The financial services industry is one in which information disclosure often plays an important role in consumer protection, though typically not in the form of an explicit product warning. However, the Credit CARD Act of 2009 mandated that all credit card lenders include a “minimum payment warning” on monthly billing statements sent to cardholders, spelling out the high interest cost and long time to pay off your credit card balance if you pay only the minimum required amount each month. The warning also includes information about the amount of monthly payment that would enable the cardholder to pay off the balance in three years. Jack Soll and his colleagues (Soll, Keeney, and Larrick 2013) found that many credit cardholders have difficulty estimating how long it will take to pay off their credit card debt, and the minimum payment warnings help improve accuracy (though not entirely). Later research found that the warning’s three year payment information was far more influential on repayment behavior than was the minimum payment information itself (Salisbury 2014). Cardholder’s payment choices tended to shift toward the three year payoff amount, which is beneficial for consumers influenced to pay more but potentially detrimental to consumers influenced to pay less than they might have if the warning were not present on the billing statement. This is an example of an unintended effect of information disclosure, a phenomenon that has been well documented in other prior research (Stewart and Martin 1994).
These articles highlight the diverse forms that product warnings can take, such as on-package, in advertising, or even in billing statements. Thus warnings are often an integral element in many marketing communication designs. Optimizing design requires comprehensive understanding of warning message impact on customer beliefs, emotions, attitudes, and behaviors. The articles also underscore the tension between protecting consumers from potential harm while also enabling firms to most effectively promote their brands. Striking that balance between consumer needs and firm performance is an ongoing challenge for managers.
Questions for Academics/Instructors in the Classroom
1. How do warning messages influence customer beliefs, attitudes, and behaviors? How might those influences change when the message is presented on the product package versus within an advertisement?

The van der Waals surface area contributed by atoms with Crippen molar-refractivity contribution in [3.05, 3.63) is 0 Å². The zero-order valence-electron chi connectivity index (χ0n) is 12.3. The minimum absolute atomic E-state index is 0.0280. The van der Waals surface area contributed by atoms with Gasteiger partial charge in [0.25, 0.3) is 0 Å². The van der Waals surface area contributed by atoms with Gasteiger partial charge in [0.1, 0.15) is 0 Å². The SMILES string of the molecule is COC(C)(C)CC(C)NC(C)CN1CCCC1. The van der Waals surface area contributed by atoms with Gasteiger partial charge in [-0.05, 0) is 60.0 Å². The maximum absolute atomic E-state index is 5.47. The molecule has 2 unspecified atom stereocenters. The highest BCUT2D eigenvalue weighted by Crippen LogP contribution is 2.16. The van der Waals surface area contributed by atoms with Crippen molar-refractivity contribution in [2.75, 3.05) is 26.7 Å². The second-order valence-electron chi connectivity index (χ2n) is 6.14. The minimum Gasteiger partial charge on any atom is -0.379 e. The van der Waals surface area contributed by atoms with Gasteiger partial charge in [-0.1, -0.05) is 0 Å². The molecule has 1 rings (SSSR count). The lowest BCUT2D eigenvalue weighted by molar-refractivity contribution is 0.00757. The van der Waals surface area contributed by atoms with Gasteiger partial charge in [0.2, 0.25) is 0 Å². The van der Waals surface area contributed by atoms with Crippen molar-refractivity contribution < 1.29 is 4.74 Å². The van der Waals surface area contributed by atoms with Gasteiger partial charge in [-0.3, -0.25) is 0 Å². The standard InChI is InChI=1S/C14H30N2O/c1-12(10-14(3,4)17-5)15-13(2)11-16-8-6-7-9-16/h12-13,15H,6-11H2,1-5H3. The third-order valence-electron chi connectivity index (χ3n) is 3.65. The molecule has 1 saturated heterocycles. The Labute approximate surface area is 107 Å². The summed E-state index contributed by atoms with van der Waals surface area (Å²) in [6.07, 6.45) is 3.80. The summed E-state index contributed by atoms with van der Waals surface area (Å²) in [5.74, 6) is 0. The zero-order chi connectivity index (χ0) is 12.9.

2. How can a brand simultaneously maximize profits while also fully protecting its customers from harm? Which product or service categories would this be easier or more difficult to achieve? Are there brands for whom it would be essential to building brand loyalty?
3. Visit the US Food & Drug Administration’s electronic cigarette webpage. Consider the information on the FDA’s site, as well as Barry, Burton, and Howlett’s (2016) e-cigarette research article. What marketing strategy and tactic changes would you recommend for an e-cigarette brand now that the FDA oversees the industry?
Andrews, J. Craig, Richard G. Netemeyer, Jeremy Kees, and Scot Burton (2014), "How Graphic Visual Health Warnings Affect Young Smokers' Thoughts of Quitting," Journal of Marketing Research, 51(2), 165-183.
Berry, Christopher, Scot Burton, and Elizabeth Howlett (2016), "The Impact of E-Cigarette Addiction Warnings and Health-Related Claims on Consumers' Risk Beliefs and Use Intentions." Journal of Public Policy & Marketing, forthcoming.
Netemeyer, Richard G., Scot Burton, J. Craig Andrews, and Jeremy Kees, (2016), "Graphic Health Warnings on Cigarette Packages: The Role of Emotions in Affecting Adolescent Smoking Consideration and Secondhand Smoke Beliefs," Journal of Public Policy & Marketing, 35(1) 124-143.
Purmehdi, Mostafa, Renaud Legoux, François Carrillat, and Sylvain Senecal (2016), "The Effectiveness of Warning Labels for Consumers: A Meta-Analytic Investigation into Their Underlying Process and Contingencies," Journal of Public Policy & Marketing, forthcoming.
Salisbury, Linda Court (2014), “Minimum Payment Warnings and Information Disclosure Effects on Consumer Debt Repayment Decisions,” Journal of Public Policy & Marketing, 33 (1), 49-64.
Soll, Jack B., Ralph L. Keeney, and Richard P. Larrick (2013), "Consumer Misunderstanding of Credit Card Use, Payments, and Debt: Causes and Solutions," Journal of Public Policy & Marketing, 32(1), 66-81.
Stewart, David W., and Ingrid M. Martin (1994), “Intended and Unintended Consequences of Warning Messages: A Review and Synthesis of Empirical Research,” Journal of Public Policy & Marketing, 13(1), 1-19.